Purchasing a new or used vehicle is one of the most expensive purchases consumers make. Unfortunately, it is common for consumers to experience problems that affect their vehicle’s safety, use or value.
To protect consumers who purchase defective vehicles, known as lemons, the Lemon Law was put in place at the federal and state level. Most notably, California has implemented one of the strongest lemon laws in the nation.
The law defines a lemon as a vehicle that cannot be repaired under warranty after a “reasonable number of attempts.” Some of the most common problems with lemons include frequent oil leaks, sudden stops, shuddering and jerking, lack of acceleration and the check engine light turning on.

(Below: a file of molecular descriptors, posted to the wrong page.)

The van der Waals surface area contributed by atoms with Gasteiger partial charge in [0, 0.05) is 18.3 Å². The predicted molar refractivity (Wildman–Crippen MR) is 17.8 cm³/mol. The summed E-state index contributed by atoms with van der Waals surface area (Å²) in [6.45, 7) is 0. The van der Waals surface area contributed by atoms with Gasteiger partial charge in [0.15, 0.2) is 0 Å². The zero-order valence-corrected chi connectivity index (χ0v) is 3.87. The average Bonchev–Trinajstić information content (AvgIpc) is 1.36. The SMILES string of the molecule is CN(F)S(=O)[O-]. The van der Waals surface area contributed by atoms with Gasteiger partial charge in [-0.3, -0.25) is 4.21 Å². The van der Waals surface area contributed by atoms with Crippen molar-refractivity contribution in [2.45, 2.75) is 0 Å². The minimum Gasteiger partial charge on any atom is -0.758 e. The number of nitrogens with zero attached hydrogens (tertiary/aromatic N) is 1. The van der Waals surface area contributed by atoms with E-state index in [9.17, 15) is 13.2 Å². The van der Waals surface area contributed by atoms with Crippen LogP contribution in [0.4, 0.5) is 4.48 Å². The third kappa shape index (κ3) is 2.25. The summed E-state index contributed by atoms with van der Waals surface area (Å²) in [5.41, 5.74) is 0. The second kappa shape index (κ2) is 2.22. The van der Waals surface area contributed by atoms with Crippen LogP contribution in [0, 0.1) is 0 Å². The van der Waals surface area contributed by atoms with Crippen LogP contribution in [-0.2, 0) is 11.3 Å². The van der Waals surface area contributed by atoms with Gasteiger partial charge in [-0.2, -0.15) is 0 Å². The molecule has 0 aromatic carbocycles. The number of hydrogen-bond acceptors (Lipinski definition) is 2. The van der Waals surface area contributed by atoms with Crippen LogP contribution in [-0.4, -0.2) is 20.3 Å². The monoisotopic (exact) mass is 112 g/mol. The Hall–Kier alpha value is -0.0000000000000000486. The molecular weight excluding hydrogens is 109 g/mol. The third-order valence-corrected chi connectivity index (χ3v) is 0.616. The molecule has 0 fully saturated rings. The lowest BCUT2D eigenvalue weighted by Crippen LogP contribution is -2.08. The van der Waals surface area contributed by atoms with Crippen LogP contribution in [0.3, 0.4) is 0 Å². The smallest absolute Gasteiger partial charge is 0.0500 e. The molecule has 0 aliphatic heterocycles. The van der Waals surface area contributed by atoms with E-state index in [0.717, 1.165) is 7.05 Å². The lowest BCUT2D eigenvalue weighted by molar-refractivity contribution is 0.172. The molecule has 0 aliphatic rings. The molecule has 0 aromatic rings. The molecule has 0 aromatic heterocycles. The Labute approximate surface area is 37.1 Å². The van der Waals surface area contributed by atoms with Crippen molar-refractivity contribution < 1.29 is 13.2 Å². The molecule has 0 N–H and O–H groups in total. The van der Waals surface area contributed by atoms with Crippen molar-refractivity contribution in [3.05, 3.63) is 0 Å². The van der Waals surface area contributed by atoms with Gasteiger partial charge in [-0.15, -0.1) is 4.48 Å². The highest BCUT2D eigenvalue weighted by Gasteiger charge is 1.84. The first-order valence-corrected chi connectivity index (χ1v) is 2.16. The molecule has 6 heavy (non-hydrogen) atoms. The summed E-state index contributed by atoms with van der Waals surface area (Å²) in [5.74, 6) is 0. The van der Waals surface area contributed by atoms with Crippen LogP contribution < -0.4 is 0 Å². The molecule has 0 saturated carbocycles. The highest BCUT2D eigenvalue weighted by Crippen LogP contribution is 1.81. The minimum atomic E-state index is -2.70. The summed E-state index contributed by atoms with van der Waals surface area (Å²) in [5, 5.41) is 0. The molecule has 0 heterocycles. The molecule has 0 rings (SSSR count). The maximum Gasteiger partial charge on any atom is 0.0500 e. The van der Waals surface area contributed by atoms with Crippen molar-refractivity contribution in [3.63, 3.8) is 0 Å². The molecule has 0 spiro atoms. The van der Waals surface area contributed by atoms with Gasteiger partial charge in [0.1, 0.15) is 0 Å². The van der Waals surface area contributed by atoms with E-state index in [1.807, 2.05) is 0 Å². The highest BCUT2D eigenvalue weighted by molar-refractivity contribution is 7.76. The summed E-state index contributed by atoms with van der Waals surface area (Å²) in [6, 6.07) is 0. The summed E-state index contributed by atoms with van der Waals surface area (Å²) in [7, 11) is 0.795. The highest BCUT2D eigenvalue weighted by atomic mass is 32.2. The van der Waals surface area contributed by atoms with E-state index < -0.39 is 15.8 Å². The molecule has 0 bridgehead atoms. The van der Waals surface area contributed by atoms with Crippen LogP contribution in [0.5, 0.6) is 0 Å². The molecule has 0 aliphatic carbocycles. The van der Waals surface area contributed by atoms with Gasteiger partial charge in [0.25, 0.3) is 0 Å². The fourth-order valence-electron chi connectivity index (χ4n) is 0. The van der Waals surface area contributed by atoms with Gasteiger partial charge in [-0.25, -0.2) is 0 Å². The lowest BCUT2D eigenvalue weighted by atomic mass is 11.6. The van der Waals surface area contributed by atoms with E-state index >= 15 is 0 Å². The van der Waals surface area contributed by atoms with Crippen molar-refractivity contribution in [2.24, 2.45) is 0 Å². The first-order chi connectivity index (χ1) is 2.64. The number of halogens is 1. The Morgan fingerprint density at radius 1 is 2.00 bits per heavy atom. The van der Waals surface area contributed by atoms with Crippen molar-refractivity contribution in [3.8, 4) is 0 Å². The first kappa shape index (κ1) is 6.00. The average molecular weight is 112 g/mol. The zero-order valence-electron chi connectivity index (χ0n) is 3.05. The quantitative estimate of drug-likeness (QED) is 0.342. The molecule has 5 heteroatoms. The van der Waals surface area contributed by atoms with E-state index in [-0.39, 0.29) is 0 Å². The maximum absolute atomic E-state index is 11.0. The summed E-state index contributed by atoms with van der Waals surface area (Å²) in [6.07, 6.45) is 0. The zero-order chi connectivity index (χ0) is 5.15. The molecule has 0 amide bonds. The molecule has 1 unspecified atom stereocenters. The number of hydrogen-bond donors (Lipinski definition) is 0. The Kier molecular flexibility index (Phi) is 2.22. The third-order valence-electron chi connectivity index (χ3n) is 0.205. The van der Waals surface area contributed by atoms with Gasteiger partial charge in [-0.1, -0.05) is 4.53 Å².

In California, if a consumer has a lemon (even if they are no longer possession of the vehicle), they are entitled to a large cash settlement, reimbursement for their vehicle costs or a cash buyback of their vehicle. Furthermore, if a consumer wins their case, the manufacturer is required to pay their attorneys’ fees and costs.
For more information, here are the answers to the most frequently asked questions about the California Lemon Law.
Originally by Paula Quiroz